The Chicago Fire have been known for missing out on big name acquisitions. Article after article after article has been written on the front office’s inability to close out a deal, with it becoming a running joke of sorts nowadays. However, even a blind squirrel finds a nut every now and then, and it seems like one recent move has become to look like a shrewd signing for the Fire.
In July the club announced it had brought in Raheem Edwards from the Montreal Impact in exchange for $400,000 worth of Targeted Allocation Money. It was the third time the Canadian had moved to a new club following a hectic offseason. Ending last season in Toronto, Edwards was taken by LAFC in the expansion draft, before immediately being sent to Montreal in a trade that saw Laurent Ciman go the other way. He had played well enough up to that point in the season, getting consistent minutes and grabbing a few goals, but other factors prevented him from making a real impact with the team.
The signing did not receive much fanfare at first due to what was going on with the club off the pitch at the time, shifting attention away from the squad and toward the Front Office.
The Fire have also have a middling record with midseason acquisitions, which means fans have gotten used to seeing signings like Edwards flop. Names like Khaly Thiam, Sanna Nyassi, Florent Sinama-Pongolle, and Nery Castillo have come into the team in the middle of the season and failed to meet expectations. With a track record like this, fans were right to be skeptical.
It might’ve been far from the ideal situation to come into, but Edwards was able to show promise right off the bat. In his club debut a few days after his signing, Edwards bagged an assist on the Fire’s only goal of the game, hitting a volley across goal for Nemanja Nikolic to head home. He’s played a key role in the team’s late turnaround in recent weeks, grabbing another assist in the 4-0 rout of Orlando last month and scoring his first goal for the Men In Red against DC United this past weekend.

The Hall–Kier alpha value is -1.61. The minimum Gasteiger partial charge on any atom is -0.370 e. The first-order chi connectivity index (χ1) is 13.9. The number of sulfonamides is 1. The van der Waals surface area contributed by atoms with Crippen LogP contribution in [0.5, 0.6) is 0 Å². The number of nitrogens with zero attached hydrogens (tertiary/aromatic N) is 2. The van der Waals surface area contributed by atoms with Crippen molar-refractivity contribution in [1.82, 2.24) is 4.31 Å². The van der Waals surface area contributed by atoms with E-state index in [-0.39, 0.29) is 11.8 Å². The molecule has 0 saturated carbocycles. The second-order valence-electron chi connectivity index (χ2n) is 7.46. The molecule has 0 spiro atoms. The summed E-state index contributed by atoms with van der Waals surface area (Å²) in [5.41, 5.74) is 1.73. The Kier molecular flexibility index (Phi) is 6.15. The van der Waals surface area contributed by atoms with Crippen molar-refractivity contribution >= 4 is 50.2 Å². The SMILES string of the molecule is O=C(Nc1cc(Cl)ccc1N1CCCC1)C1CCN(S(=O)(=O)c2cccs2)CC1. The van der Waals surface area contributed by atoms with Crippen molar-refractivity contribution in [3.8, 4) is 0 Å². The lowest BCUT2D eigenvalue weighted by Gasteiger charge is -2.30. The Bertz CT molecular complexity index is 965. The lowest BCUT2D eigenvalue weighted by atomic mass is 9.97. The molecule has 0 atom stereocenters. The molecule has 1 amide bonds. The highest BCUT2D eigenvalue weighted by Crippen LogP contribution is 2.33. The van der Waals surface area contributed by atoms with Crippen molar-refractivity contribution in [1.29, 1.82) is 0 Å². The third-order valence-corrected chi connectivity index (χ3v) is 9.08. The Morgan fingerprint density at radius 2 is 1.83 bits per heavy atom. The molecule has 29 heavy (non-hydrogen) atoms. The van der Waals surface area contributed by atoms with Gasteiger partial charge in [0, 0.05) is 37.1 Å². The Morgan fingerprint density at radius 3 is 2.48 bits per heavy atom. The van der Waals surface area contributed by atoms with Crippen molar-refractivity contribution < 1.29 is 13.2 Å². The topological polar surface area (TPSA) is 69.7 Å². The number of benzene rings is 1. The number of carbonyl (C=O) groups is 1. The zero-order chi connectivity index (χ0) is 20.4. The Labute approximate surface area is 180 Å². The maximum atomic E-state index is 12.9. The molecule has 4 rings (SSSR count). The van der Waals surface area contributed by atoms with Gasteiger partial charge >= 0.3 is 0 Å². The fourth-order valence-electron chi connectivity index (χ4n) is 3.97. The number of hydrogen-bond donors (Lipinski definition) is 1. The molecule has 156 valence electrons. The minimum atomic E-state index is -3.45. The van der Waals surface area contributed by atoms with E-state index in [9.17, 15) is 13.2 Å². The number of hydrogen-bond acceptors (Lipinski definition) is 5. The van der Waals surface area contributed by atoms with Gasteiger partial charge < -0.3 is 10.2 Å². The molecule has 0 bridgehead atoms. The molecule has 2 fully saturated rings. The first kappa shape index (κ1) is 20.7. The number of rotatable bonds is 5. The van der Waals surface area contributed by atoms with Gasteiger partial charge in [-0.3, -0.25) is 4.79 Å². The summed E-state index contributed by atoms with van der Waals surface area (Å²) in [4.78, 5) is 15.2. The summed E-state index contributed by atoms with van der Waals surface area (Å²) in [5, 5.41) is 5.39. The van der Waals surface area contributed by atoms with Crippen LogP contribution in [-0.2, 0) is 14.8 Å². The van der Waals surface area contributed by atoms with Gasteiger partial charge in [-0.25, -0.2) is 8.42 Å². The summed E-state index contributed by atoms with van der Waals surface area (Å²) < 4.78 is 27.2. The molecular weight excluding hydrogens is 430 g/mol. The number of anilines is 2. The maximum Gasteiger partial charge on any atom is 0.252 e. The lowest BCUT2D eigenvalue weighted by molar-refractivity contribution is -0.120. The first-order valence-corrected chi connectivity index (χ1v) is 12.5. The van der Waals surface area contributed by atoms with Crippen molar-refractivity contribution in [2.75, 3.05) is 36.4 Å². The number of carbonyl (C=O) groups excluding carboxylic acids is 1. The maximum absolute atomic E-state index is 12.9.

Katai and @Rvheem_ dancin' through the D.C. defense. 1-0! #DCvCHI #cf97 pic.twitter.com/XvZRXl1mYT— Chicago Fire (@ChicagoFire) October 7, 2018
He might still be pretty young, but the 23-year-old has already demonstrated his value. Edwards played a crucial role for Toronto FC last season in their march to winning the MLS Cup. He wasn’t a starter, but he brought some much needed depth to a squad that needed to go the distance. He played 21 league games in 2017, picking up a goal and six assists. Edwards got his best chance to shine during the Canadian Championships, starting both legs of the Final and assisting Sebastian Giovinco’s title-winning goal in the final minute of the second leg. With him in the side, head coach Greg Vanney knew he could rest his star names because he had faith that Edwards could pick up the slack.
Now he’s ready to become a starter in Chicago. The talent is there. The versatility is there. The need is there. The Fire suffered a keen loss of pace trading David Accam in the offseason, a weakness that opponents have exposed time and again this season. Teams knew players like Nemanja Nikolic and Aleksandar Katai wouldn’t be a threat on the counter, which meant they could keep a high line. With Edwards, the Fire have regained their ability to pressure opposition defenders.
With the Accam trade— combined with Michael De Leeuw’s injury— the Fire spent much of this season without a reliable and productive third attacking option to play alongside Nikolic and Katai. Luis Solignac was not able to fill this role, owing to both injury and poor form. De Leeuw has sometimes played out wide since coming back from his injury, but it’s clear that he plays best in a central role. Diego Campos and Elliot Collier were unable to secure a regular starting slot as wide attackers. While Edwards did well as a fullback and wingback for Toronto and Montreal, it’s clear now that he’s done his best work for the Fire in the attacking third.
Many of the Fire’s midseason signings failed to adapt to this squad’s needs and perform up to snuff. It’s clear now that Edwards is a welcome exception. If he’s already shown such promise, just imagine how good he’ll be next year after a full preseason in Chicago.